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Accused serial killer said he’d left Louisiana to escape high crime

November 17, 1997

NEW ORLEANS (AP) _ Police say Daniel J. Blank told them that he was a serial killer who stabbed, bludgeoned or shot six people _ bosses, neighbors, and customers _ to pay for his gambling habit.

Folks in the piney woods town of Onalaska, Texas, say Blank told them he’d moved there last summer to get himself, his wife and their four kids away from crime.

Sheriffs of the three parishes where Blank, 35, lived until a few months ago, say he has admitted killing six people and trying to kill two others since October 1996. Most were well off, and in their 60s and 70s.

So are a lot of people in Onalaska.

``This is basically a retirement community where people come to get away from the city and crime,″ Mayor Jeanne Ann Byrd told The (New Orleans) Times-Picayune. ``We go without murders for 20 years. He seemed like a nice man.″

Blank was arrested Friday in Onalaska on one murder charge and was taken to St. John the Baptist Parish jail. The sheriffs of St. John, St. James and Ascension parishes say he will be charged with six murders and two attempted murders.

Those are:

_Victor Rossi, 41, beaten to death at his home in St. Amant on Oct. 27, 1996. Blank had worked at Rossi’s car repair shop.

_Barbara Bourgeois, 58, of Paulina, stabbed to death March 18 at her home, a quarter-mile from Blank’s.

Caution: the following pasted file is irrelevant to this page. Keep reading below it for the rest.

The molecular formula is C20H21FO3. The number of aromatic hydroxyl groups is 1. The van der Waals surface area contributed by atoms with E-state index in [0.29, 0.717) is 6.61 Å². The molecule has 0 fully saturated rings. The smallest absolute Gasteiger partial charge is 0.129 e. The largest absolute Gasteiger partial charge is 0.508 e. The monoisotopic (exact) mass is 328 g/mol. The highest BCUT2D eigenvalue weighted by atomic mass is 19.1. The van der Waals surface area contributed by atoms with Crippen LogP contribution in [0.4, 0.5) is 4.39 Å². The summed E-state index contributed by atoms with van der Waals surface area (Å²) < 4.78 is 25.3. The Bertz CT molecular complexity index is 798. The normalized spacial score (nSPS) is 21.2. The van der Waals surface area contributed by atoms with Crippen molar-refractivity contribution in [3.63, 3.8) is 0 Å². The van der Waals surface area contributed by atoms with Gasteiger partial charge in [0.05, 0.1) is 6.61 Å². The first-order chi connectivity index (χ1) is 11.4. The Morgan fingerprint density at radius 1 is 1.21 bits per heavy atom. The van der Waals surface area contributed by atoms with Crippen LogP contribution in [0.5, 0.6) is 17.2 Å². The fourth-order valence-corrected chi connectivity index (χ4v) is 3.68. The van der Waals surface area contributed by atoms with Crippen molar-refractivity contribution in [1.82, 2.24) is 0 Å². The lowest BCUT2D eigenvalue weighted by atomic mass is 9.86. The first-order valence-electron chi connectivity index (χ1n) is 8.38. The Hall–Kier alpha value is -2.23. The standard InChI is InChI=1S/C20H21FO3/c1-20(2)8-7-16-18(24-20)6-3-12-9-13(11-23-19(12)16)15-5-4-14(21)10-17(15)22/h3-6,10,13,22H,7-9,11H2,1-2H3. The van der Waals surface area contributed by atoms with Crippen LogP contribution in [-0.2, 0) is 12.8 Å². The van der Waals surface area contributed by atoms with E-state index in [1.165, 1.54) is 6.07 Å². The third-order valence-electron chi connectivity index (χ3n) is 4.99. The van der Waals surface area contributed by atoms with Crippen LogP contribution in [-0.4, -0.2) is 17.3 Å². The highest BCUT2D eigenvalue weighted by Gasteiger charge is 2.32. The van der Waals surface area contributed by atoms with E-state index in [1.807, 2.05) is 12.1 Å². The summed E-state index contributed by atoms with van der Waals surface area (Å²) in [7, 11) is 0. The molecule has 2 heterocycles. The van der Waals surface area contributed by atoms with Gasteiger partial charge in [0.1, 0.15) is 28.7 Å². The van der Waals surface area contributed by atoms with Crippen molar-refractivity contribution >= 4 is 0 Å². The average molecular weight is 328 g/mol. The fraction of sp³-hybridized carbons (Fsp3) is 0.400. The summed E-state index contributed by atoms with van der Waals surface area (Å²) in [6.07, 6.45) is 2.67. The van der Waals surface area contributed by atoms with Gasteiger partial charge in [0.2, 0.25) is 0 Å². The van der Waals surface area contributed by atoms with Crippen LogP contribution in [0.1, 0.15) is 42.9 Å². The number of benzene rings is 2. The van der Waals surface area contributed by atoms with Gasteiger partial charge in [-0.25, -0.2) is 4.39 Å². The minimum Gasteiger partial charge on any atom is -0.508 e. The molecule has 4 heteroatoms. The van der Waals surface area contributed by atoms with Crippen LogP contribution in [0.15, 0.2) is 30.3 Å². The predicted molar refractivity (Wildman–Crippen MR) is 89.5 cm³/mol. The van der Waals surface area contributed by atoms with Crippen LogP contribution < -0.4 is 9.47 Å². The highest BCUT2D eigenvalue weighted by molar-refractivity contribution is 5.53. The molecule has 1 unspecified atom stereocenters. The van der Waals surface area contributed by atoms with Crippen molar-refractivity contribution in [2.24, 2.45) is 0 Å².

_Lillian Phillipe, 71, of Gonzales, stabbed to death in her home April 9. Blank bought car parts from the store that Phillipe’s husband had started.

_Sam Arcuri, 76, and Louella Arcuri, 69, bludgeoned to death in their LaPlace home May 9.

_Joan Brock, 55, beaten to death in the back yard of her LaPlace home May 14. Blank had worked at Brock’s husband’s car repair shop in Reserve.

_Leonce and Joyce Millet, both 66, beaten and shot inside their Gonzales home July 7. They survived.

A search of Blank’s house trailer turned up a machete with traces of blood and human hair on it, Polk County Sheriff Billy Ray Nelson Sr. said. He said the machete might have been used in some of the attacks, The Times-Picayune reported Sunday.

Nelson said Blank liked to gamble. Blank also told authorities during his confession that ``he wanted to have things he never could afford″ and might have taken as much as $200,000 from his victims.

Don Evans, who owns a car repair shop in Onalaska, said Blank wanted to buy it for $65,000, cash.

``I felt something funny when he said he wouldn’t have had any problem coming up with $65,000 cold cash. Their kids said their dad had made a lot of money from video poker,″ Evans told the newspaper Saturday. ``He was an excellent mechanic, though, an excellent transmission man.″

Evans, 63, said that instead of selling, he leased the store to Blank.

``But I’m worried it’s depreciated, being leased by a serial killer and all.″

Blank, one of eight children, grew up in Paulina, in rural St. James Parish. He was sent to a reform school when he was young, family members said.

Audrey Louque, a sister who lives in Gramercy, said the arrest stunned family members. ``He was always quiet,″ she said. ``He never got into trouble since he was in reform school.″

Ms. Louque said Blank was divorced from his first wife, and had two children from that marriage.

Next-door neighbors Penny and Mike Darling told the paper that the Blanks never tried to make friends or invite the Darlings’ children to play with theirs.

``I tried to make friends with him, but he was real rude,″ said Darling, 43. ``After a while, I figured they only wanted to be friends with elderly people. Those are the only people they were real nice to.″

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